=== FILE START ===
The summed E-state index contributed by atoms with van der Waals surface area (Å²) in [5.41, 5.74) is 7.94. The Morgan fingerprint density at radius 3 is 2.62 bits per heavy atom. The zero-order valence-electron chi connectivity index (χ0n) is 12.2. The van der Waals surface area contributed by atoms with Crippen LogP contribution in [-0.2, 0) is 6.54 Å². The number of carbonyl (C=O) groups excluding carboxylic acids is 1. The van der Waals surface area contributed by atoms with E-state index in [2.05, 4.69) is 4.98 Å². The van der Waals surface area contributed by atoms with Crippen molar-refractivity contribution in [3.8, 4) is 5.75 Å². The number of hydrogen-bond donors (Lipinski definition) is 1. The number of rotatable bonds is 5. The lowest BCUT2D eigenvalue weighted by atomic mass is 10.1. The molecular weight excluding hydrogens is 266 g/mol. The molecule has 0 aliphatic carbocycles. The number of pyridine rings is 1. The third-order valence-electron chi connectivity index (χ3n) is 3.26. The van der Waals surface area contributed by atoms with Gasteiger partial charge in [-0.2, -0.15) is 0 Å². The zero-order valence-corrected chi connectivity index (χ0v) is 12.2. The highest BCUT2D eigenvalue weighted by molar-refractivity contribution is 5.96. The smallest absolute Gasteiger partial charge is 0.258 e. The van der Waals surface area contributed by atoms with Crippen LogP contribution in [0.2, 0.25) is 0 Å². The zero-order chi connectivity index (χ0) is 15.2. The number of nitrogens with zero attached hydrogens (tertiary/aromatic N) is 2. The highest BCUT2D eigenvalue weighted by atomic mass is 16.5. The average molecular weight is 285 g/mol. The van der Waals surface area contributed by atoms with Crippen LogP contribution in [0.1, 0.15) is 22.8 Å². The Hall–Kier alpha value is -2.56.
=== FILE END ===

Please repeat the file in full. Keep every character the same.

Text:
The summed E-state index contributed by atoms with van der Waals surface area (Å²) in [5.41, 5.74) is 7.94. The Morgan fingerprint density at radius 3 is 2.62 bits per heavy atom. The zero-order valence-electron chi connectivity index (χ0n) is 12.2. The van der Waals surface area contributed by atoms with Crippen LogP contribution in [-0.2, 0) is 6.54 Å². The number of carbonyl (C=O) groups excluding carboxylic acids is 1. The van der Waals surface area contributed by atoms with E-state index in [2.05, 4.69) is 4.98 Å². The van der Waals surface area contributed by atoms with Crippen molar-refractivity contribution in [3.8, 4) is 5.75 Å². The number of hydrogen-bond donors (Lipinski definition) is 1. The number of rotatable bonds is 5. The lowest BCUT2D eigenvalue weighted by atomic mass is 10.1. The molecular weight excluding hydrogens is 266 g/mol. The molecule has 0 aliphatic carbocycles. The number of pyridine rings is 1. The third-order valence-electron chi connectivity index (χ3n) is 3.26. The van der Waals surface area contributed by atoms with Gasteiger partial charge in [-0.2, -0.15) is 0 Å². The zero-order valence-corrected chi connectivity index (χ0v) is 12.2. The highest BCUT2D eigenvalue weighted by molar-refractivity contribution is 5.96. The smallest absolute Gasteiger partial charge is 0.258 e. The van der Waals surface area contributed by atoms with Crippen LogP contribution in [0.2, 0.25) is 0 Å². The zero-order chi connectivity index (χ0) is 15.2. The number of nitrogens with zero attached hydrogens (tertiary/aromatic N) is 2. The highest BCUT2D eigenvalue weighted by atomic mass is 16.5. The average molecular weight is 285 g/mol. The van der Waals surface area contributed by atoms with Crippen LogP contribution in [0.1, 0.15) is 22.8 Å². The Hall–Kier alpha value is -2.56.